Hopes and Dreams

In a decision that will likely have far-reaching influence in the media, the Associated Press decided to drop the phrase “illegal immigrant” from its style book.  The AP argues that the term “illegal” is imprecise and should only apply to actions, not people [1].  The AP’s choice fits with immigration and Latino rights groups’ arguments that the term “illegal immigrant” is degrading and dehumanizing because no person should be viewed as “illegal [2].”  The labels we use in debating immigration matter because they apply to human beings.

 

No matter what your politics on the issue of immigration are, it is important to remember that all immigrants come to America with their own hopes and dreams.  Jimmy Santiago Baca’s poem “Immigrants in Our Land” accurately sums up many immigrants’ dreams and disappointments.  He begins:

 

We are born with dreams in our hearts,

looking for better days ahead.

At the gates we are given new papers,

our old clothes are taken

and we are given shots and doctors ask questions [3].

 

In his poem immigrants come to America with the hope for a better and freer future, but face inevitable disappointment instead:

 

We came here to get away from false promises,

from dictators in our neighborhoods,

who wore blue suits and broke our doors down

when they wanted, arrested us when they felt like,

swinging clubs and shooting guns as they pleased.

But it’s no different here.  It’s all concentrated [4].

 

He describes the immigration process as fundamentally dehumanizing.  Immigrants enter with hopes for a better future, but instead become engulfed by an overwhelming legalistic process:

 

Some will make it out of here with hate in their eyes,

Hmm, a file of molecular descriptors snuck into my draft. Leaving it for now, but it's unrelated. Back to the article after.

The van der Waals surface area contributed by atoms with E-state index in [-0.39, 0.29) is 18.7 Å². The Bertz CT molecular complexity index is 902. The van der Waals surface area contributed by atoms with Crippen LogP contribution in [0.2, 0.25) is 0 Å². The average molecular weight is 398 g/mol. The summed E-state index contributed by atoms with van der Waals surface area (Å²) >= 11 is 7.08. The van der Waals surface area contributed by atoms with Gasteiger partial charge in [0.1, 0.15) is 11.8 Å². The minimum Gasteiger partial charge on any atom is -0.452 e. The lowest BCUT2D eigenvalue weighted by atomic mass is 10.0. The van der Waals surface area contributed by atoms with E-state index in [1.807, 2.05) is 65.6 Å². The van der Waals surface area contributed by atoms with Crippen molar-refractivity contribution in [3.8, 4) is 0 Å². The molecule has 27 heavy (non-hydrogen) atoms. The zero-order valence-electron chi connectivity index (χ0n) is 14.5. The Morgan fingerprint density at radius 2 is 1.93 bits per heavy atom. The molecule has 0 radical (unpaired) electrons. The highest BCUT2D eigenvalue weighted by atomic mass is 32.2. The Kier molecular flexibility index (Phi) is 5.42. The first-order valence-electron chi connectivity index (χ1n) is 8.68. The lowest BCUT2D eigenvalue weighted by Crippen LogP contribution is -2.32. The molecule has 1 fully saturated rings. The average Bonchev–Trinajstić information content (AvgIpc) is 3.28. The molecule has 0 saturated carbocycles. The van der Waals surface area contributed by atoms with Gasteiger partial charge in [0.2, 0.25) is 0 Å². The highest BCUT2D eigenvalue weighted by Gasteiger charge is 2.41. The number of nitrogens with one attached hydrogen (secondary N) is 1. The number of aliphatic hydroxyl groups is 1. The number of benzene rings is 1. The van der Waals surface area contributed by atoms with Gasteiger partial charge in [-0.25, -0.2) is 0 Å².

but so very few make it out of here as human

as they came in, they leave wondering what good they are now [5].

 

 

Edwidge Danticat’s story “Children of the Sea” frames the American immigration system through the view of a group of Haitians desperate to reach America by sea.  While Cuban and Haitian immigrants both come from Caribbean island nations with histories of political repression and poverty, Cubans generally have received a far warmer welcome.  One of the Haitians on the boat in Danticat’s story laments that after spending so much time out in the sun, “Now we will never be mistaken for Cubans.”  The man recalled an experience in which he shared a boat with a group of Cubans that had been intercepted by the U.S. Coast Guard.  While the Coast Guard took the Cubans straight to Miami, they promptly returned him to Haiti [6].

 

Finally making in through the American immigration process gives immigrants a better sense of purpose and belonging.  Danticat’s story “Caroline’s Wedding” begins with this victory.  The story begins with the narrator gleefully leaving a Brooklyn courtroom waving her naturalization certificate “like the head of an enemy rightfully conquered in battle.”  Temporarily giving up her certificate to receive a passport, however, made her feel “like unclaimed property [7].”